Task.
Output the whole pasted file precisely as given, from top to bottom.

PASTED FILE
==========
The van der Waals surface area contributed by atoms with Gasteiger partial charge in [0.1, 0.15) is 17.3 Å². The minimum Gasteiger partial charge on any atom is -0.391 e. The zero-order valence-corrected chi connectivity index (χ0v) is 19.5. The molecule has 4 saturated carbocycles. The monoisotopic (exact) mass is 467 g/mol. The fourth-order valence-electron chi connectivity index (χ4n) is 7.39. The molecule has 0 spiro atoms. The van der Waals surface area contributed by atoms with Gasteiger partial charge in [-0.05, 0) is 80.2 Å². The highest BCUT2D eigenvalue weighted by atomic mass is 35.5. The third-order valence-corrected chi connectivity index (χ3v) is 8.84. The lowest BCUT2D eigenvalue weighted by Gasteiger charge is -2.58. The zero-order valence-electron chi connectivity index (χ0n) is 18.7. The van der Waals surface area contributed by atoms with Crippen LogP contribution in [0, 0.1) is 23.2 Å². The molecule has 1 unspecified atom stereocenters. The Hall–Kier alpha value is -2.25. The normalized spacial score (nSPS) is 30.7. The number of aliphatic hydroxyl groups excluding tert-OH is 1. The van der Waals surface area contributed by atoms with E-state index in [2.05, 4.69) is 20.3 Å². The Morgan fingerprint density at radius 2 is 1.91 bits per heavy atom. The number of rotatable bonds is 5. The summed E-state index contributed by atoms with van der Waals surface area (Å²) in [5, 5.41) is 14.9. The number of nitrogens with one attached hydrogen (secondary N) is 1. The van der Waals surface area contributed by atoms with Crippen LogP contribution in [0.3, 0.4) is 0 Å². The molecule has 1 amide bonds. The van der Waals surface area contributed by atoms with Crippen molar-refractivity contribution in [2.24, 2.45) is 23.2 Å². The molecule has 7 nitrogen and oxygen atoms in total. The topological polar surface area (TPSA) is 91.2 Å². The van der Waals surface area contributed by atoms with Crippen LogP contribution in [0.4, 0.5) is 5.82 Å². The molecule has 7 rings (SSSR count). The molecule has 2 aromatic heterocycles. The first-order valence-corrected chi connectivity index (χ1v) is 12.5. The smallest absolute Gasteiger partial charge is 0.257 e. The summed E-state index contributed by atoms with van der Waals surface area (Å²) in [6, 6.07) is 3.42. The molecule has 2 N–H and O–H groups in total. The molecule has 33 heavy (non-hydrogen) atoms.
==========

The van der Waals surface area contributed by atoms with Gasteiger partial charge in [0.1, 0.15) is 17.3 Å². The minimum Gasteiger partial charge on any atom is -0.391 e. The zero-order valence-corrected chi connectivity index (χ0v) is 19.5. The molecule has 4 saturated carbocycles. The monoisotopic (exact) mass is 467 g/mol. The fourth-order valence-electron chi connectivity index (χ4n) is 7.39. The molecule has 0 spiro atoms. The van der Waals surface area contributed by atoms with Gasteiger partial charge in [-0.05, 0) is 80.2 Å². The highest BCUT2D eigenvalue weighted by atomic mass is 35.5. The third-order valence-corrected chi connectivity index (χ3v) is 8.84. The lowest BCUT2D eigenvalue weighted by Gasteiger charge is -2.58. The zero-order valence-electron chi connectivity index (χ0n) is 18.7. The van der Waals surface area contributed by atoms with Crippen LogP contribution in [0, 0.1) is 23.2 Å². The molecule has 1 unspecified atom stereocenters. The Hall–Kier alpha value is -2.25. The normalized spacial score (nSPS) is 30.7. The number of aliphatic hydroxyl groups excluding tert-OH is 1. The van der Waals surface area contributed by atoms with E-state index in [2.05, 4.69) is 20.3 Å². The Morgan fingerprint density at radius 2 is 1.91 bits per heavy atom. The number of rotatable bonds is 5. The summed E-state index contributed by atoms with van der Waals surface area (Å²) in [5, 5.41) is 14.9. The number of nitrogens with one attached hydrogen (secondary N) is 1. The van der Waals surface area contributed by atoms with Crippen LogP contribution in [0.3, 0.4) is 0 Å². The molecule has 1 amide bonds. The van der Waals surface area contributed by atoms with Crippen molar-refractivity contribution in [2.24, 2.45) is 23.2 Å². The molecule has 7 nitrogen and oxygen atoms in total. The topological polar surface area (TPSA) is 91.2 Å². The van der Waals surface area contributed by atoms with Crippen LogP contribution in [0.4, 0.5) is 5.82 Å². The molecule has 7 rings (SSSR count). The molecule has 2 aromatic heterocycles. The first-order valence-corrected chi connectivity index (χ1v) is 12.5. The smallest absolute Gasteiger partial charge is 0.257 e. The summed E-state index contributed by atoms with van der Waals surface area (Å²) in [6, 6.07) is 3.42. The molecule has 2 N–H and O–H groups in total. The molecule has 33 heavy (non-hydrogen) atoms.